You just need to have an open mind and be a blank canvas and have a willingness to learn. If you approach it with that perspective and have interest in it, you'll do well. There's always something new, exciting, different. It's a dynamic environment - how can you not be excited by it?
What would you say is the career outlook for those considering entering the cybersecurity field?
It's definitely a smart career move. The current projections show that we have a huge skills gap and a deficit of cybersecurity professionals. There's no sign that it will let up in the next 50 years. It's going to continue. Even if you started now in a new degree program, that need will still be there when you graduate. I don't see that changing, with the internet of things, hacking, the cloud, mobile, everything that needs to be secured.
What's the best way to get started in cybersecurity?
Find what interests you and increase your experience so you can find a job when you get out of school. One of the things people ask is, there are so many avenues to take - degrees, certifications, internships - how do you decide which to do? Ultimately, academic degrees give you a broad basis and the theory, how things work, and the concepts you can apply to everything else. Certifications are wonderful but in only one area. For me personally, I wanted something more broad, to have that broad concept base and the lifelong learning experience, so I got a degree. If I want a certification down the line, I can pursue that. And once you have a degree you always have it, can always draw off of it. Certifications you often have to renew.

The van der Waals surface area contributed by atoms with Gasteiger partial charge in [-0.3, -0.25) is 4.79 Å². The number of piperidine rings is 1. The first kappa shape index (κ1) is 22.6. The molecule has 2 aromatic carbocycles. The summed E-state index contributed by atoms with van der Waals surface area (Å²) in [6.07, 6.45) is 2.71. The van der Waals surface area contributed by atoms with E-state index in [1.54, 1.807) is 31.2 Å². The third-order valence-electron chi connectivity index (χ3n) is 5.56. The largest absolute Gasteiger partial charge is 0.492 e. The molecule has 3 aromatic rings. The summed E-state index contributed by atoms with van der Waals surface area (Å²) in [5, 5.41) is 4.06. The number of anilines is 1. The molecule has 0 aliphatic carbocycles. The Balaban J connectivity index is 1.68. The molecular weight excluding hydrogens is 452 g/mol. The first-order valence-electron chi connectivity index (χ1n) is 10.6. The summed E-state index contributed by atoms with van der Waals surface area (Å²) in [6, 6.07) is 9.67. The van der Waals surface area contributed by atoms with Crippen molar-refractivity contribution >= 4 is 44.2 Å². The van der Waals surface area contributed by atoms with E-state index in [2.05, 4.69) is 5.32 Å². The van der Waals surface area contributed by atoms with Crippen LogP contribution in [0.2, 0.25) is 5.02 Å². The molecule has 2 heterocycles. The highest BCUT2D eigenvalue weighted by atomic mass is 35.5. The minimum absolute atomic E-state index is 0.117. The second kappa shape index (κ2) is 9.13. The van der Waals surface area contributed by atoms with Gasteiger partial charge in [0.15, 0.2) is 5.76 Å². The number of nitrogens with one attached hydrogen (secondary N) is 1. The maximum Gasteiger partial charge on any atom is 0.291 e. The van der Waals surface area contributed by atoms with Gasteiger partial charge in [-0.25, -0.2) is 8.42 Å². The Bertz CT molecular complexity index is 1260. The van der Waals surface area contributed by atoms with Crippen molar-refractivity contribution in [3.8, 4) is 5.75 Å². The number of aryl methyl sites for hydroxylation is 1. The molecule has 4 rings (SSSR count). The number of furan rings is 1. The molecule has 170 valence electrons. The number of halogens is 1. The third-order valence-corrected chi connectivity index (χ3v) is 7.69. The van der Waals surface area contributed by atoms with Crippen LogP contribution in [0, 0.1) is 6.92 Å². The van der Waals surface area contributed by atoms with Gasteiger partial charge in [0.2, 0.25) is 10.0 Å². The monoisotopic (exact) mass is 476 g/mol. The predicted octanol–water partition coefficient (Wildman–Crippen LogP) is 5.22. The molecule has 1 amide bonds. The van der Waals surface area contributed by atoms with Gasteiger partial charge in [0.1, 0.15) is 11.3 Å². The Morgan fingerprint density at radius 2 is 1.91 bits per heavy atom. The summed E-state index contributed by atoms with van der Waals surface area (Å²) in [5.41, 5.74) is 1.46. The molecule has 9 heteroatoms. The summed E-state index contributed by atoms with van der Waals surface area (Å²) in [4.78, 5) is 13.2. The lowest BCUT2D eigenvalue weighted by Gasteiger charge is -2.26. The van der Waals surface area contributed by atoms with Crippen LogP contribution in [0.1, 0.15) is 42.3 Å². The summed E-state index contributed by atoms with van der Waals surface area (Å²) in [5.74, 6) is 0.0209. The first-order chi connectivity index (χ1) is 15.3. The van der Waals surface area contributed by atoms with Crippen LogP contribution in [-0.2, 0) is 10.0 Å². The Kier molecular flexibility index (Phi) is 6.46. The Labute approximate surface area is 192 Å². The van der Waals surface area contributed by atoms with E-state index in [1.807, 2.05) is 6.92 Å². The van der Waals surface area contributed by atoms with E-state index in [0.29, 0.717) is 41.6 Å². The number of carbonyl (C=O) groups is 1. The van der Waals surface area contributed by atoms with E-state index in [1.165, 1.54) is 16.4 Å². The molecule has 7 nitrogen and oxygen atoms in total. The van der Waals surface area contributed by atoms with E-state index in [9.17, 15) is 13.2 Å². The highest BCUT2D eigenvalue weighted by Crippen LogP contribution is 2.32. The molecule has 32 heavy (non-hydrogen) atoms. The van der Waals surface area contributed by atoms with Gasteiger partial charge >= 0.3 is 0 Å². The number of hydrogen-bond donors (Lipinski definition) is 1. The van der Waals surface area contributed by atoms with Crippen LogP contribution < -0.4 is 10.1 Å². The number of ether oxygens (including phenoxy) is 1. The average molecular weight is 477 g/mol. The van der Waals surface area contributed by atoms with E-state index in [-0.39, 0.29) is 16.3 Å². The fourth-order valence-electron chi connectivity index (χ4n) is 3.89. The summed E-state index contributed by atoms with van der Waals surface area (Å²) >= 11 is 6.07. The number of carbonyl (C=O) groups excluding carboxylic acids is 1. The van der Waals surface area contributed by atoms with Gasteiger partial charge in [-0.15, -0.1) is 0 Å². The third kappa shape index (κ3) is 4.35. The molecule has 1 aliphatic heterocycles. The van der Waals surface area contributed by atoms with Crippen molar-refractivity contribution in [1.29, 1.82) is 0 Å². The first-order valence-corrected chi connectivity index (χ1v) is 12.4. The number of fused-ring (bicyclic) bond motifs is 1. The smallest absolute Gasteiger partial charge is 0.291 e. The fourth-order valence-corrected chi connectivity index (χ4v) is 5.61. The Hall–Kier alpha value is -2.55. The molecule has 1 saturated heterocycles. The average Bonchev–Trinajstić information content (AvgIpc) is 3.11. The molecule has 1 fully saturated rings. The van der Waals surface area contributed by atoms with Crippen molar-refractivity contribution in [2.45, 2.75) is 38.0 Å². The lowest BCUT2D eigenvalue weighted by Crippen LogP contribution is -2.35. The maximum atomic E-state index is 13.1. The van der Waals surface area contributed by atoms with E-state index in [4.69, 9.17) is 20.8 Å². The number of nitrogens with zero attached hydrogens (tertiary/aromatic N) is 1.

What would you like current and prospective students in the cybersecurity program to know?
My door is always open - that's something I value. I'm accessible and willing to have conversations with you about your thoughts, what you want to do, questions about the field or the program - you just have to reach out! It may take a day or two, but I will always get back to you.
As cybersecurity co-chair, Kathleen oversees the following programs: the computer forensics & digital investigations bachelor's degree, the computer & information systems bachelor's degree, the management information systems bachelor's degree, the web design & development bachelor's degree and certificates, and the information security master's degree and graduate certificate.